A review by Amanda.
Twenty year old Avery Whitlock is familiar with the stress and hardships that life can throw at the unsuspecting. Her family is in shambles, her mother lies dying in the hospital, and guilt is the only thing keeping Avery at her bedside; guilt, and a semblance of safety. A plague-like illness has swept through America, killing millions. The government’s response,a vaccine, has had a terrible side effect – it turns the affected into shambling, decomposing, zombie-esque shadows of people, called the Withered Ones. Avery stays at the hospital with her mother, thinking that it’s the logical choice if she gets ill, until survivors raid for supplies and a stranger unexpectedly comes to her rescue. Thus begins Avery’s harrowing adventure into an apocalyptic world.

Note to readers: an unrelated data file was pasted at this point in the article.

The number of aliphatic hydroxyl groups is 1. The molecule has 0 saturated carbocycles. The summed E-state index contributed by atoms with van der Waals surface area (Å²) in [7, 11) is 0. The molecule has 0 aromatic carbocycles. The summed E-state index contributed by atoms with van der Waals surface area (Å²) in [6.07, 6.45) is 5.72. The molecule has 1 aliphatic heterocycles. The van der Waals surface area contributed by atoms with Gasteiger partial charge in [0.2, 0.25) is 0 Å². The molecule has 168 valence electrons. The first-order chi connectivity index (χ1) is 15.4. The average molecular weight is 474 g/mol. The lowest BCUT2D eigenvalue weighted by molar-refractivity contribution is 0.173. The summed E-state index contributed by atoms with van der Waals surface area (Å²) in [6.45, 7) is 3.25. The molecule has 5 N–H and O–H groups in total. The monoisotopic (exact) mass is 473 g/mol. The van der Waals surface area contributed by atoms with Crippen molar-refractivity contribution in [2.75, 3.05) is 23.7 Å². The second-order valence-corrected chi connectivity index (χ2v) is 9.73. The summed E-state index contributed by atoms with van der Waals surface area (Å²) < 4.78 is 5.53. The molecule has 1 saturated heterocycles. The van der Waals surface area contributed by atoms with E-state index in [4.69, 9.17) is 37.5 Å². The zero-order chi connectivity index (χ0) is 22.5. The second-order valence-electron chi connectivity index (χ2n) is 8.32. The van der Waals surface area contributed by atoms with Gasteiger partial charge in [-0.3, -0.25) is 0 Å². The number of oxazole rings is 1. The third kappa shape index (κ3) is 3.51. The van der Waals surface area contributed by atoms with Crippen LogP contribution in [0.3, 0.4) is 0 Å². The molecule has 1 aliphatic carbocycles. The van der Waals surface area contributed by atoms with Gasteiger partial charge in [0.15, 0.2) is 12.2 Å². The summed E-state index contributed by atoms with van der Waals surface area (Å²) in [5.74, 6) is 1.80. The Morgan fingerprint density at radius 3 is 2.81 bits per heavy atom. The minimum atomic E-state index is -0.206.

Wither was action-packed from the very beginning, although terse sentences and awkwardly formal word use slowed the reading process down a bit. The formal-sounding speech patterns continued throughout and became easier to overlook as the reader was drawn into the story. Fans of The Walking Dead will recognize its influence on the theme and plot. It came across as a tribute rather than a rip-off, which was refreshing. Even though this was described as a zombie apocalypse story, the focus was very much on the living and how different people react in catastrophic situations. Avery quickly discovered that she had more to fear from other survivors than the Withered Ones, which is one of the main themes it shares with The Walking Dead. This was not a happy story, but it was an intense and intriguing one. There are violent scenes, graphic descriptions, and sexual encounters. “Wither” is book one of this new series; a release date for book two has not been set.
My rating: 3/5 stars.
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